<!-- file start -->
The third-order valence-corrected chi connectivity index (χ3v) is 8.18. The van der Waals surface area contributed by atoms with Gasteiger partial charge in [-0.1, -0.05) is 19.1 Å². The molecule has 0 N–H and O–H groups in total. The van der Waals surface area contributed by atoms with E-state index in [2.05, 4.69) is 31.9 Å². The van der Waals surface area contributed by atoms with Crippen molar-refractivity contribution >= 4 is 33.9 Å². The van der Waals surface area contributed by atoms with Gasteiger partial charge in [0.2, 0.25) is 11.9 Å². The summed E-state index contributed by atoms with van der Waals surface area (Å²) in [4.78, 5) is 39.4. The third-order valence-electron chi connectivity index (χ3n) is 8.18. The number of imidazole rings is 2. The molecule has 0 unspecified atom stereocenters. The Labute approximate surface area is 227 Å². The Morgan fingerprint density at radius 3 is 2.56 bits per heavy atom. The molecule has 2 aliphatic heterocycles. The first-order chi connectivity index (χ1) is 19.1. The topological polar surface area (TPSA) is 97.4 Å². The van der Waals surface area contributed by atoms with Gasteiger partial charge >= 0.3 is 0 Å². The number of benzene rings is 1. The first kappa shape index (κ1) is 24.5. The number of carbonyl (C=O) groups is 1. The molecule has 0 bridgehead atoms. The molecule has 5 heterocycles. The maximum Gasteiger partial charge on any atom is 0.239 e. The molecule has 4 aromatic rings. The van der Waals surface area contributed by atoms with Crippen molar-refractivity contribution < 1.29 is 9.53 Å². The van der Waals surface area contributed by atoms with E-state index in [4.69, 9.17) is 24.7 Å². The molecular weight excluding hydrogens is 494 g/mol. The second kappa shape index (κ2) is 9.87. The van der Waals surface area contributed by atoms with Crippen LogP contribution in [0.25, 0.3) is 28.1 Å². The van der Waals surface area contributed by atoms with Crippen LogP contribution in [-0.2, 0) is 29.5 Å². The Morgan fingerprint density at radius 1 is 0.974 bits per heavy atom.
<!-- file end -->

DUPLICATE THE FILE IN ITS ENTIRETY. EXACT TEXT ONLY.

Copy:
The third-order valence-corrected chi connectivity index (χ3v) is 8.18. The van der Waals surface area contributed by atoms with Gasteiger partial charge in [-0.1, -0.05) is 19.1 Å². The molecule has 0 N–H and O–H groups in total. The van der Waals surface area contributed by atoms with E-state index in [2.05, 4.69) is 31.9 Å². The van der Waals surface area contributed by atoms with Crippen molar-refractivity contribution >= 4 is 33.9 Å². The van der Waals surface area contributed by atoms with Gasteiger partial charge in [0.2, 0.25) is 11.9 Å². The summed E-state index contributed by atoms with van der Waals surface area (Å²) in [4.78, 5) is 39.4. The third-order valence-electron chi connectivity index (χ3n) is 8.18. The number of imidazole rings is 2. The molecule has 0 unspecified atom stereocenters. The Labute approximate surface area is 227 Å². The Morgan fingerprint density at radius 3 is 2.56 bits per heavy atom. The molecule has 2 aliphatic heterocycles. The first-order chi connectivity index (χ1) is 19.1. The topological polar surface area (TPSA) is 97.4 Å². The van der Waals surface area contributed by atoms with Gasteiger partial charge >= 0.3 is 0 Å². The number of benzene rings is 1. The first kappa shape index (κ1) is 24.5. The number of carbonyl (C=O) groups is 1. The molecule has 0 bridgehead atoms. The molecule has 5 heterocycles. The maximum Gasteiger partial charge on any atom is 0.239 e. The molecule has 4 aromatic rings. The van der Waals surface area contributed by atoms with Crippen molar-refractivity contribution < 1.29 is 9.53 Å². The van der Waals surface area contributed by atoms with E-state index in [4.69, 9.17) is 24.7 Å². The molecular weight excluding hydrogens is 494 g/mol. The second kappa shape index (κ2) is 9.87. The van der Waals surface area contributed by atoms with Crippen LogP contribution in [0.25, 0.3) is 28.1 Å². The van der Waals surface area contributed by atoms with Crippen LogP contribution in [-0.2, 0) is 29.5 Å². The Morgan fingerprint density at radius 1 is 0.974 bits per heavy atom.